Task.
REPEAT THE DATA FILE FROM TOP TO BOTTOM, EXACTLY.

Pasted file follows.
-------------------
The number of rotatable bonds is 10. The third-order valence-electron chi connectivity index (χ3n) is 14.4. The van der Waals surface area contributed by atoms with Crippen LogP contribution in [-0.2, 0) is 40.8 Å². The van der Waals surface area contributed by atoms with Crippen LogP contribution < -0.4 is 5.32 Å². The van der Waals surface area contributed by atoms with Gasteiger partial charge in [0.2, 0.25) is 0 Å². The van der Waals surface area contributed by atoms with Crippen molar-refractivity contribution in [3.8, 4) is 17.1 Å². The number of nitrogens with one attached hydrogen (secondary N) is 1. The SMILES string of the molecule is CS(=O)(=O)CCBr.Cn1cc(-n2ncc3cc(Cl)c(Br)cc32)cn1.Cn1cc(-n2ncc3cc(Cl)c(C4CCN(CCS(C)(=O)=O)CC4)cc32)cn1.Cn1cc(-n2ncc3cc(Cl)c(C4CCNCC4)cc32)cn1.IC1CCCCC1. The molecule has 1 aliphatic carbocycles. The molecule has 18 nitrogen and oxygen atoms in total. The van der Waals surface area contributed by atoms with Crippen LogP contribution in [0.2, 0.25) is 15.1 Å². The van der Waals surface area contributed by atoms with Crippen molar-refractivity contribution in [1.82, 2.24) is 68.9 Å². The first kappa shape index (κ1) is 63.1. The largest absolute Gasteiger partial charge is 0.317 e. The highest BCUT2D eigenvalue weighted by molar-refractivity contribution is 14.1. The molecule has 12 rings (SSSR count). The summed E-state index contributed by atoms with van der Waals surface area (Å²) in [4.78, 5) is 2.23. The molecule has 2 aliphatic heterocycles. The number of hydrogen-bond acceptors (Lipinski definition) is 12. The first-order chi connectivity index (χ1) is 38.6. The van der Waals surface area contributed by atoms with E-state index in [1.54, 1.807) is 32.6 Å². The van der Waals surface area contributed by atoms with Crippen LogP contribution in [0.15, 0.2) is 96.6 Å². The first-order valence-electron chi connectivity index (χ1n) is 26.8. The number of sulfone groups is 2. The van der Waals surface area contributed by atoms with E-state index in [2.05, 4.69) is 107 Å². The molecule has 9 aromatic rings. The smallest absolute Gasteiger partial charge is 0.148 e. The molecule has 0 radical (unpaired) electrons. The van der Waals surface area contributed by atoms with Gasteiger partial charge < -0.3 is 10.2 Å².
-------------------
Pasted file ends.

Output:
The number of rotatable bonds is 10. The third-order valence-electron chi connectivity index (χ3n) is 14.4. The van der Waals surface area contributed by atoms with Crippen LogP contribution in [-0.2, 0) is 40.8 Å². The van der Waals surface area contributed by atoms with Crippen LogP contribution < -0.4 is 5.32 Å². The van der Waals surface area contributed by atoms with Gasteiger partial charge in [0.2, 0.25) is 0 Å². The van der Waals surface area contributed by atoms with Crippen molar-refractivity contribution in [3.8, 4) is 17.1 Å². The number of nitrogens with one attached hydrogen (secondary N) is 1. The SMILES string of the molecule is CS(=O)(=O)CCBr.Cn1cc(-n2ncc3cc(Cl)c(Br)cc32)cn1.Cn1cc(-n2ncc3cc(Cl)c(C4CCN(CCS(C)(=O)=O)CC4)cc32)cn1.Cn1cc(-n2ncc3cc(Cl)c(C4CCNCC4)cc32)cn1.IC1CCCCC1. The molecule has 1 aliphatic carbocycles. The molecule has 18 nitrogen and oxygen atoms in total. The van der Waals surface area contributed by atoms with Crippen LogP contribution in [0.2, 0.25) is 15.1 Å². The van der Waals surface area contributed by atoms with Crippen molar-refractivity contribution in [1.82, 2.24) is 68.9 Å². The first kappa shape index (κ1) is 63.1. The largest absolute Gasteiger partial charge is 0.317 e. The highest BCUT2D eigenvalue weighted by molar-refractivity contribution is 14.1. The molecule has 12 rings (SSSR count). The summed E-state index contributed by atoms with van der Waals surface area (Å²) in [4.78, 5) is 2.23. The molecule has 2 aliphatic heterocycles. The number of hydrogen-bond acceptors (Lipinski definition) is 12. The first-order chi connectivity index (χ1) is 38.6. The van der Waals surface area contributed by atoms with E-state index in [1.54, 1.807) is 32.6 Å². The van der Waals surface area contributed by atoms with Crippen LogP contribution in [0.15, 0.2) is 96.6 Å². The first-order valence-electron chi connectivity index (χ1n) is 26.8. The number of sulfone groups is 2. The van der Waals surface area contributed by atoms with E-state index in [2.05, 4.69) is 107 Å². The molecule has 9 aromatic rings. The smallest absolute Gasteiger partial charge is 0.148 e. The molecule has 0 radical (unpaired) electrons. The van der Waals surface area contributed by atoms with Gasteiger partial charge < -0.3 is 10.2 Å².